The subjective meaning of “responsible”

The subjective meaning of “responsible”

The most basic requirement to be considered for the award of a government contract is to submit a responsive offer and be a responsible offeror. Being responsive to the solicitation is relatively straightforward, provided that there are no ambiguities in the solicitation, but what it means to be responsible is much more nebulous.

Protesting contractor: B&B Medical Services Inc., of Oklahoma City

Contracting agency: Department of Veterans Affairs

Protest issue: What defines responsible offeror

Decision: Denied by the Government Accountability Office June 24, 2013

Post-mortem: The VA issued a request for proposals to provide home oxygen services. The VA received nine proposals and eventually awarded the contract to Rotech Healthcare Inc. of Orlando, Fla., based on the fact that Rotech offered a slightly lower price.

B&B protested on several grounds, but its most relevant argument was that Rotech was not a responsible offeror. Responsibility is defined in Federal Acquisition Regulation as having “adequate financial resources to perform the contract, or the ability to obtain them… and a satisfactory record of integrity and business ethics.” While this seems fairly simple, as with most things in the FAR, it is left to the discretion of the contracting officer to determine what “adequate” and “satisfactory” really mean.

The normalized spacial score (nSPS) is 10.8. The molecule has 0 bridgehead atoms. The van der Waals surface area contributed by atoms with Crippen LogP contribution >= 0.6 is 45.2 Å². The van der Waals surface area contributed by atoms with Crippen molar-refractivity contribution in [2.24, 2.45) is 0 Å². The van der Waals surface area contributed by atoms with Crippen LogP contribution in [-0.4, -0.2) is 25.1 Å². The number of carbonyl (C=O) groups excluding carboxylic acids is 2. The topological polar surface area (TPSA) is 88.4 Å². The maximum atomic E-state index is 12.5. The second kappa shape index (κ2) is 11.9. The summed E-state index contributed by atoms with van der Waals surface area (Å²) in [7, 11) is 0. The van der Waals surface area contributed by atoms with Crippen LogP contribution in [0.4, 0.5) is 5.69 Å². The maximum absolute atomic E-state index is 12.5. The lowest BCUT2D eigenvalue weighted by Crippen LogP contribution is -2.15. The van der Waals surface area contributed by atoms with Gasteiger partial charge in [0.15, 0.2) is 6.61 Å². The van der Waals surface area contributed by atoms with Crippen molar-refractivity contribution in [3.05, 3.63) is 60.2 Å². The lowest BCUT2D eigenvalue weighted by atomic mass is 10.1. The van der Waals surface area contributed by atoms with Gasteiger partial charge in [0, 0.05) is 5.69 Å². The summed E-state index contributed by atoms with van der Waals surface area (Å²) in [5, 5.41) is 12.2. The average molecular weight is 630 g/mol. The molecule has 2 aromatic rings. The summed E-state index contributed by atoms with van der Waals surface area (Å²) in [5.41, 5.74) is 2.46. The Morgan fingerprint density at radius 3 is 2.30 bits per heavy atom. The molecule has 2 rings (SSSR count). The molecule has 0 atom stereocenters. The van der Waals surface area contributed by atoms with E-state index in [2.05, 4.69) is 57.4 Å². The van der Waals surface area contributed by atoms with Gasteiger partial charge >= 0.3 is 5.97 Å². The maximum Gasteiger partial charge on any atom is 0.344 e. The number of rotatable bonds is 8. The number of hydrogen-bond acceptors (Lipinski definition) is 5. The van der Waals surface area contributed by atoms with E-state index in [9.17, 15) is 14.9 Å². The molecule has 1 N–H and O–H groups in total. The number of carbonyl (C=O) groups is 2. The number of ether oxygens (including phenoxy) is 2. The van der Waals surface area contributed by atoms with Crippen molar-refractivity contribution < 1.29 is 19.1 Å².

In this case, the contracting officer was concerned about Rotech’s capability of performing the contract and did additional research. According to the company’s Dun & Bradstreet supplier qualifier report, Rotech was given the worst rating for how it served suppliers, in part because of “high proportion of past due balances to total amount owing.” Nonetheless, after looking at several other factors, the contracting officer determined that Rotech was a responsible offeror. The GAO agreed with the VA that they had followed relevant law and denied B&B’s protest.

The GAO stated that “because the determination that an offeror is capable of performing a contract is largely committed to the contracting officer’s discretion, our Office will generally not consider a protest challenging such a determination.” The only time the GAO will consider responsibility is where there was evidence that raised serious concern, which was ignored by the contracting officer.

This is one of the most frustrating situations for a contractor, to believe that a competitor represents a significant risk of performance, but wins the work anyway. But unless evidence was ignored, a protest will rarely be sustained.